The United States Women’s Soccer Team Is Suffering From A World Cup Hangover

by liveworldcupodds | Posted on Wednesday, September 22nd, 2021

The US women’s soccer team has a history of performing best while facing adversity. After failing to win the World Cup four times, the Americans captured the Olympic gold medal the following year. And, following their lowest finish in a major competition — a quarterfinal loss to Sweden at the 2016 Rio Olympics — they rallied and put on arguably their most dominant World Cup performance to date, going undefeated in 2019. 1

The United States had no doubts about its capacity to win gold at this year’s Tokyo Olympics. This team was as powerful as ever in the most recent big competition, and the 2021 version is essentially a carryover from the 2019 World Cup. Except for midfielder Kristie Mewis, 17 of the 18 players on the Olympic roster competed in France two years ago. Those players have averaged 111 international appearances, with 80 caps per player heading into the 2019 World Cup.

Surprisingly, retaining World Cup title rosters hasn’t always been a winning formula. The Americans maintained the vast bulk of their squad together both times they competed in the Olympics the year after winning the World Cup – 15 of 18 players in 2000 and 14 of 18 in 2016. Those teams struggled at the Olympics, losing in the gold-medal match in 2000 and the disappointing quarterfinal against Sweden in 2016. In summary, when the Americans are coming off a world title, they are 0-for-2 on Olympic gold medals but 4-for-4 when they aren’t.

After three games, the United States is still hoping to avoid the horrible history of teams attempting to follow World Cup triumphs with gold medals – every prior World Cup winner, not just the United States, has failed. The Americans’ 1-1-1 record in the group stage is their poorest in a significant event, but they will face the Netherlands in a Friday quarterfinal, the 2019 World Cup final rematch. Even after a shaky start to the Olympics, they’d have to be considered one of the most dangerous teams left in the knockout round. After a group stage win over New Zealand, defender Crystal Dunn observed, “We know we don’t go from being a fantastic team two days ago to not being a great squad anymore.”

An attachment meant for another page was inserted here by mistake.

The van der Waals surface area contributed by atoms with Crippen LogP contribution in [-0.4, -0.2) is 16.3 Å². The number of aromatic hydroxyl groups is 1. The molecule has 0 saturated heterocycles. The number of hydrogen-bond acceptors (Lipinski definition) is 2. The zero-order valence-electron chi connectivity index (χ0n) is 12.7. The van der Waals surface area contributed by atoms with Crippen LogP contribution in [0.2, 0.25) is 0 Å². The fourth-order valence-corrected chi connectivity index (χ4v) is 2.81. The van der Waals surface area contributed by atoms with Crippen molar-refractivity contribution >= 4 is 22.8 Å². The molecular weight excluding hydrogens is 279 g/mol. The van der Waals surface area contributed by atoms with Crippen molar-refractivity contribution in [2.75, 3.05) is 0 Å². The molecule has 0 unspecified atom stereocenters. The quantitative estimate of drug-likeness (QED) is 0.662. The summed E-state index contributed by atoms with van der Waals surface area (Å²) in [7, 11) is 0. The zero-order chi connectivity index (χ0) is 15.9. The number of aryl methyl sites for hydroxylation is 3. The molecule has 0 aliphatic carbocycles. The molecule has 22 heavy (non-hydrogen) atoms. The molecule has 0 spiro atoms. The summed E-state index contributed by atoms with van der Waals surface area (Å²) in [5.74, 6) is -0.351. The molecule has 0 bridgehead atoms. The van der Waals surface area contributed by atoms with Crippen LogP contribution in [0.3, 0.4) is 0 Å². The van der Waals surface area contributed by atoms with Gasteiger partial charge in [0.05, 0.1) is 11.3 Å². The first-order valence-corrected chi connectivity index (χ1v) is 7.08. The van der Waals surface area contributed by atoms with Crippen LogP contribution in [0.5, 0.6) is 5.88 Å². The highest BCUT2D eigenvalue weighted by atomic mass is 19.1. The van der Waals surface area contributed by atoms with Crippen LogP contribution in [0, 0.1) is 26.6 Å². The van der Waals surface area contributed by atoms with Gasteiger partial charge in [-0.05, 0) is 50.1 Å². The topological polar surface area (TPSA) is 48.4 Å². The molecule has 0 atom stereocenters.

The United States’ Olympic competition got off to a disastrous start with a 3-0 loss to Sweden in the first game. The Americans enjoyed a slim advantage in possession (52 percent to 48 percent), mustered only five shots on target out of a total of 13 (Sweden had nine and 17, respectively), and conceded nine corner kicks. Despite using all five strikers from the 2019 World Cup run — Alex Morgan, Christen Press, Tobin Heath, Megan Rapinoe, and Carli Lloyd — they could not mount a sustained onslaught. Rapinoe later told reporters, “We had our asses kicked a little bit.” “There are a lot of things we can clean up – the first one is trapping the ball and passing it to your team.”

Sweden, also led by Hedvig Lindahl in goal and Stina Blackstenius in the final third, faced the United States in the 2019 World Cup group stage. However, the Americans triumphed 2-0 in that encounter. It’s perplexing that such a similar group of players could appear so dissimilar following a world title — even if it was two years later due to the pandemic-affected schedule.

With an average age of 30.8 years, Team USA is older this time around, and it has significant injury concerns, particularly with Heath and Julie Ertz.

2 The experienced players on this year’s team, on the other hand, had given new coach Vlatko Andonovski little reason to change them on the way to Tokyo.

Since the 2019 World Cup, the Americans have gone 26-0-2, scoring 92 goals and allowed only five. Only South Korea (in a friendly on Oct. 6, 2019) and Sweden (in a close on April 10) managed draws against the United States throughout that time. And the stars of 2019 are still among the best performers in the United States. Lloyd, 39, had two goals and two assists in the last five warm-up games leading up to the tournament, and Heath had a goal in each of the final two friendlies.

The United States entered this tournament on a 44-match winning streak, and anything short of gold in Tokyo would be a letdown. However, Lloyd’s remarks following the 2016 Olympics defeat were instructive: “It’s difficult to go back to back – that’s why no one has done it.” It is regrettable. We had the ability. We were having a good time. That’s how soccer can be at times.”

The Americans still have a lot of opportunities. But, after such a dominant World Cup, if they fall short again in the next ten days, they’ll add another chapter to their erratic Olympic past. And by 2023, the world’s most powerful soccer nation may once again have much to prove.

About the Author